“It is unnecessary for you to ask me that, sir,” I answered quietly. “Colonel Ray will doubtless have some explanation. He is a man of vigorous temper, and I fancy that Lord Blenavon was not quite himself.”
The Duke rose to his feet.
“If you are ready, Angela,” he said, “we will not detain Mr. Ducaine further.”
“You will allow me to walk with you to the house, sir,” I begged.
He shook his head.
“I am quite recovered, I thank you,” he said. “My daughter will give me her arm.”
I let them out myself and held the lamp over my head to light them on their way. With slow uncertain steps, and leaning heavily upon Lady Angela’s arm, I watched him disappear in the blackness of the plantation.
THE LINK IN THE CHAIN
Practically for three days and three nights the Council sat continually. There was no pretence now at recreation, no other guests. We worked, all of us, from the Duke downwards, unflaggingly and with very little respite. When at last the end came, my padlocked notebook, with its hundreds of pages of hieroglyphics, held the principal material for three schemes of coast defence, each one considered separately and supported by a mass of detail as to transport, commissariat, and many minor points.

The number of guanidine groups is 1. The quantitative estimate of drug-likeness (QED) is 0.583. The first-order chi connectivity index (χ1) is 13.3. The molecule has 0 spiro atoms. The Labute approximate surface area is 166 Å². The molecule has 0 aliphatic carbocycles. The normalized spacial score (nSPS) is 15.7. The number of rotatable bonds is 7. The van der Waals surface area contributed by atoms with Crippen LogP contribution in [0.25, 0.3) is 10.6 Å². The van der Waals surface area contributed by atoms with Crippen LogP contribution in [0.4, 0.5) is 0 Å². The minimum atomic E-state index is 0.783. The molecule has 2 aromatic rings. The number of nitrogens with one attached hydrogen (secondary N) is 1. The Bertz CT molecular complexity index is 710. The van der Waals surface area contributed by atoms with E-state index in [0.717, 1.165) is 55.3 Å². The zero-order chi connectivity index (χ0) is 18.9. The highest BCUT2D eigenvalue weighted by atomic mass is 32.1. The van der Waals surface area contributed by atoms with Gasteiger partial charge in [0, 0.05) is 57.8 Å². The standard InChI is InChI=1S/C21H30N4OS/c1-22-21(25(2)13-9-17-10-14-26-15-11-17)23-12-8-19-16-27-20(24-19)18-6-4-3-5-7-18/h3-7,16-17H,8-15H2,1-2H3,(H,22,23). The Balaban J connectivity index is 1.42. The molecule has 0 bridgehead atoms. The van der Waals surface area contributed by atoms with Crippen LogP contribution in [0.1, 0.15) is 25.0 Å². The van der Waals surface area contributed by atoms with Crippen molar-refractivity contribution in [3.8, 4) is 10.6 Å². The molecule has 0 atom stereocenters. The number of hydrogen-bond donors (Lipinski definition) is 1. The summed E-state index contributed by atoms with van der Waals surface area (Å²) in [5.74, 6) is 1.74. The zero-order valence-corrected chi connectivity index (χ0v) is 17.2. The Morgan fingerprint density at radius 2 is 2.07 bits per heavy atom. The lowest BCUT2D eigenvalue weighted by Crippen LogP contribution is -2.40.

The principal members of the Council departed by special train early on Monday morning. I myself, a little dizzy and hot-eyed, walked across the park an hour after dawn, and flung myself upon my bed with a deep sigh of relief. Before I had closed my eyes, however, Grooton appeared with apologies for his dishabille.
“I have been up to the house twice, sir,” he said, “but they would not let me see you or even send in a message. I thought it only right to let you know at once, sir, that the police have been here rummaging about. They had what they called a search warrant, I believe. I came up to the house immediately, but I could not induce any of the servants to bring word in to you. Mr. Jesson, the Duke’s own man, told me that it was as much as his place was worth to allow any one to enter the library.”
“All right, Grooton,” I muttered. “Hang the police!”
I believe he said something else, but I never heard it. I was already fast asleep.
* * * * *
About mid-day I was awakened by the dazzling sunshine which seemed to fill the room. I called for a bath, dressed, and made an excellent breakfast. Then I brought out my notebook and prepared for work. I had scarcely dipped my pen in the ink, however, when a shadow darkened the window. I looked up quickly. It was Ray.
He entered without knocking, and I saw at once that he was in a strange condition. He scarcely greeted me, but sank into my easy chair, and drawing out his pipe began to fill it. Then I saw, too, what I had never seen before. His fingers were shaking.